By: Rachel Himes
Art museums, from the most modern of New York City galleries to the most ancient collection of historic treasures, seem to be universal in atmosphere— one hears the whisper of hushed voices and muted footfalls, one feels a quiet appreciation for human achievement. A good word for this atmosphere might be reverence, a term which may certainly be applied to many places around the world where art is displayed, but is particularly relevant to the Creamer Medieval Gallery of the Museum of the Rhode Island School of Design. While all the art gathered in the RISD Museum is, in a sense, sacred, the galleries which display religious art have, through careful arrangement of art objects and architectural choices, introduced a ritualistic aspect to the experience of viewing the art. In her book Civilizing Rituals: Inside Public Art Museums, Carol Duncan equates ritual— here defined as sets of practices which induce a transcendent experience— with the experience of viewing art in a museum. The selection of artwork and the placement of art pieces within the Creamer Medieval Gallery, as well as the architecture itself and the overall ambiance of the room creates an experience for viewers which is in fact a religious ceremony, providing museum-goers with the chance to experience religious art in the same context as its historical practitioners. The sacred space created in this gallery is not only appropriate to the art it contains, but lends itself to an apprehension or appreciation of the concept of the divine, facilitating a museum experience which leaves the visitor not merely a detached viewer, but an involved devotee.
The Creamer Medieval Gallery is first visible upon entering the European Paintings Collection. At the end of the long royal blue salon, its walls covered floor to ceiling in paintings,you see it—a massive crucifix, framed by an arched stone doorway, its sombre grey a striking contrast to the rich blue of the previous gallery. Encompassed by the 12th century French Romanesque portal, viewers see the artwork Crucified Christ much as it would have first been seen in 11th century France, immediately visible above the altar, centered at the front of the church. In this context, if the placement of the crucifix creates an imagined altar and chancel in the gallery space. The European Paintings Collection becomes an area in which you prepare yourself to enter a sacred place—the narthex of the ‘church,’ a transitory space between the secular and the sacred. The historicity of this setting gives museum-goers the sense that this is a place removed from the modern world. We are transported to the Middle Ages, where we enter a gothic church with the hesitant sense of an imminent encounter with the divine.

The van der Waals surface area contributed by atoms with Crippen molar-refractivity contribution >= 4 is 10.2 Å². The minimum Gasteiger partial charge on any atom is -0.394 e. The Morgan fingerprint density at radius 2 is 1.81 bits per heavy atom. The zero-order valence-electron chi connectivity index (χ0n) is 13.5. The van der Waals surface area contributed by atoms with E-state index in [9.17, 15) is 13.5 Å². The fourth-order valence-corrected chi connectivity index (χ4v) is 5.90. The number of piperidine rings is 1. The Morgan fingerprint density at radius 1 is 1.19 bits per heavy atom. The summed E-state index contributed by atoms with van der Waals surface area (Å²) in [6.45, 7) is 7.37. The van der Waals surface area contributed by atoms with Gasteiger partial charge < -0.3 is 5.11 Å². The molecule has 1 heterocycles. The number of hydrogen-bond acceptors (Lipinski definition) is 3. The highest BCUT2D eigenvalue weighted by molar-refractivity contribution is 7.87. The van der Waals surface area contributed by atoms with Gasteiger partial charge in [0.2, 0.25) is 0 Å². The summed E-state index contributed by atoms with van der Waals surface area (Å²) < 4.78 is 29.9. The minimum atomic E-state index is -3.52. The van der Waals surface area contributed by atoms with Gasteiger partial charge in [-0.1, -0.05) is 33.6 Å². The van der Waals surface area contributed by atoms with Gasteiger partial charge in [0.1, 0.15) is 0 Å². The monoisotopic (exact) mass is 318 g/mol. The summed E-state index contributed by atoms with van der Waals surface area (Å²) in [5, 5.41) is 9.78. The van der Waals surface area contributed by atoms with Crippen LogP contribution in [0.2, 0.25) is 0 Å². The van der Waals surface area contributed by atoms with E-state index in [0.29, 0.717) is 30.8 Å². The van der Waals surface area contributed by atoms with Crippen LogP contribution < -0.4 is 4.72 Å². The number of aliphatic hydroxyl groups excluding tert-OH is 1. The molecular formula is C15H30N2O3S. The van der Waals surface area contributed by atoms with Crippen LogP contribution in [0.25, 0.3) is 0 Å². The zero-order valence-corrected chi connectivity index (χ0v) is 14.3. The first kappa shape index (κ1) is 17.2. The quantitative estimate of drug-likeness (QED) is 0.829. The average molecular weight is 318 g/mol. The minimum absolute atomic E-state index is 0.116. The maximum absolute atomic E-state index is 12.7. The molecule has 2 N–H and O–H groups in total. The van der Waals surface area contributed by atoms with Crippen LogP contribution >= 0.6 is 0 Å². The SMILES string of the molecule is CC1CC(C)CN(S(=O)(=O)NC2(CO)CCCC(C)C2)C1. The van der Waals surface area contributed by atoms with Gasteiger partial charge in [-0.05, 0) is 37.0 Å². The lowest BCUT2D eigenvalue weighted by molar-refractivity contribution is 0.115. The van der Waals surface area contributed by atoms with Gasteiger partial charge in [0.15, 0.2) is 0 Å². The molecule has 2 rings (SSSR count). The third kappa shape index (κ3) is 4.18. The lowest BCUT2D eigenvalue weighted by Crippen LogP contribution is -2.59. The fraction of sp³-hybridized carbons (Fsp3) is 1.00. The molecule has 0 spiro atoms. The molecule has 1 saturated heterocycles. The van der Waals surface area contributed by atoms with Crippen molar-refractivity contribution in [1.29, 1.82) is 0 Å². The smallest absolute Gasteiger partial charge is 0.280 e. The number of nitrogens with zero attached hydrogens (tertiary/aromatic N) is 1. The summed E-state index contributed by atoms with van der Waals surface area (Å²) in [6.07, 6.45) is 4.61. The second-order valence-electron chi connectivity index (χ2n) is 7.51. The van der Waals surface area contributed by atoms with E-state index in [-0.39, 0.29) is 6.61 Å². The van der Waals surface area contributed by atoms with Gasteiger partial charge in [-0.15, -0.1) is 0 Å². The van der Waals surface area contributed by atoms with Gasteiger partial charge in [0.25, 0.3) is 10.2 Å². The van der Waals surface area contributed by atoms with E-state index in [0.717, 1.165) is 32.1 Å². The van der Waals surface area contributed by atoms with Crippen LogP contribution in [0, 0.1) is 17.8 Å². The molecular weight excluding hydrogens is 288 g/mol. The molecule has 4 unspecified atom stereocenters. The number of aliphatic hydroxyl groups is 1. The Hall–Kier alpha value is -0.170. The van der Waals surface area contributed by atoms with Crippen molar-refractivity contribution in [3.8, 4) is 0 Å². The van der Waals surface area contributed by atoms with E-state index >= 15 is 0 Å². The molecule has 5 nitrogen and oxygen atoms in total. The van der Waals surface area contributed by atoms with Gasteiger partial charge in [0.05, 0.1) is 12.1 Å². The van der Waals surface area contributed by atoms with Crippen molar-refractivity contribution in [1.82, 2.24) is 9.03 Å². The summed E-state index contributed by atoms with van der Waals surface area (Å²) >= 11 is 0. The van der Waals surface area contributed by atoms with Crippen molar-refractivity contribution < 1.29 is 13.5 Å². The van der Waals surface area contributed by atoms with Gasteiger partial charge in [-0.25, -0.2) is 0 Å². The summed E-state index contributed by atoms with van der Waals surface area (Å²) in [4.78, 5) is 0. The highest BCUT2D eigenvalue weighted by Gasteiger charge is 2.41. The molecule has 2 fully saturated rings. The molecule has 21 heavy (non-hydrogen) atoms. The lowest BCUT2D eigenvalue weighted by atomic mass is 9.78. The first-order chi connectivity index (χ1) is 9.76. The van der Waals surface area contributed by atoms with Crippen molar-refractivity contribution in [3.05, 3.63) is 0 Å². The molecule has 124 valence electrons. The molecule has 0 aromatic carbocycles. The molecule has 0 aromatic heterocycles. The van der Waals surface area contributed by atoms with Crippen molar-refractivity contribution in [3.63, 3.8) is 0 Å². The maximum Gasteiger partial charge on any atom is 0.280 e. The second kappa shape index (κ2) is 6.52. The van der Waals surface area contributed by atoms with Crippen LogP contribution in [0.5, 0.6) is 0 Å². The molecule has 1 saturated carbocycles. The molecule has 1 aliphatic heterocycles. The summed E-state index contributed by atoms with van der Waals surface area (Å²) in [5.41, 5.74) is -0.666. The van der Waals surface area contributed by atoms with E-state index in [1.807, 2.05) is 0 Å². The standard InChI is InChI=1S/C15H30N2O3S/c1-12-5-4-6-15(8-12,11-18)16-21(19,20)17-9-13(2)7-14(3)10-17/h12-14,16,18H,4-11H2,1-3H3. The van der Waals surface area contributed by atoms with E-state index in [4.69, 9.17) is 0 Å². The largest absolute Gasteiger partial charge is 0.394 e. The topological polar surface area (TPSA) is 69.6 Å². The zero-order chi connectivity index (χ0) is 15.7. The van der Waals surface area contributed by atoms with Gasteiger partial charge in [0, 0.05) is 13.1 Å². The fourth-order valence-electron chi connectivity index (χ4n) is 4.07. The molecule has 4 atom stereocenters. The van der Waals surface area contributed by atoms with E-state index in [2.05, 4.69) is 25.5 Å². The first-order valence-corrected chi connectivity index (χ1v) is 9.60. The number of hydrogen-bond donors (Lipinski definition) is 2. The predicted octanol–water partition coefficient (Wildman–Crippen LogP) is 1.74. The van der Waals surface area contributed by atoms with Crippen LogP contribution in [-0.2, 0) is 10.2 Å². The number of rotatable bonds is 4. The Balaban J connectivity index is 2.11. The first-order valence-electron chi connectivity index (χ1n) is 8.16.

The impression of sacred space becomes stronger within the Creamer gallery. Viewers must crane their necks to look up at the “Crucified Christ”, much as the people who saw it in a church or cathedral in the Middle Ages would have done. This placement of this artwork is a glance heavenwards, despite the enclosed space of the room. The entire piece is raised on a dais and separated from the rest of the gallery by a molded iron grille. This deliberate placement, in conjunction with the architecture of the room, implies an altar screen and the raised step platform of the altar, upon which practitioners would kneel. In this way, viewers see these pieces of art in the same context as they were originally intended to be viewed, and understand the same sense of the sacred they were intended by their creators to convey. Thus,a greater understanding of their purpose is gained.
The main medieval gallery is flanked by two smaller rooms. Found on either side of the ‘altar’ created by the tableau of the Crucified Christ, they can be interpreted as dual transepts, features of the European medieval church. These transepts create the same cruciform shape typical of period churches, adding another historic layer to the sacred space this gallery implies.
One of the doorways to these smaller, transept-like rooms features a 12th century Gothic tracery arch, an architectural element common to medieval churches. The symmetry of the room, the central aisle, the pediments and pilasters—all are features of liturgical architecture. The very architecture of the room leads to a ritual experience because of its visual likeness to a place where rituals are truly enacted. The atmosphere of this room in the museum requires the same devotion from museum-goers as a holy building would from church-goers.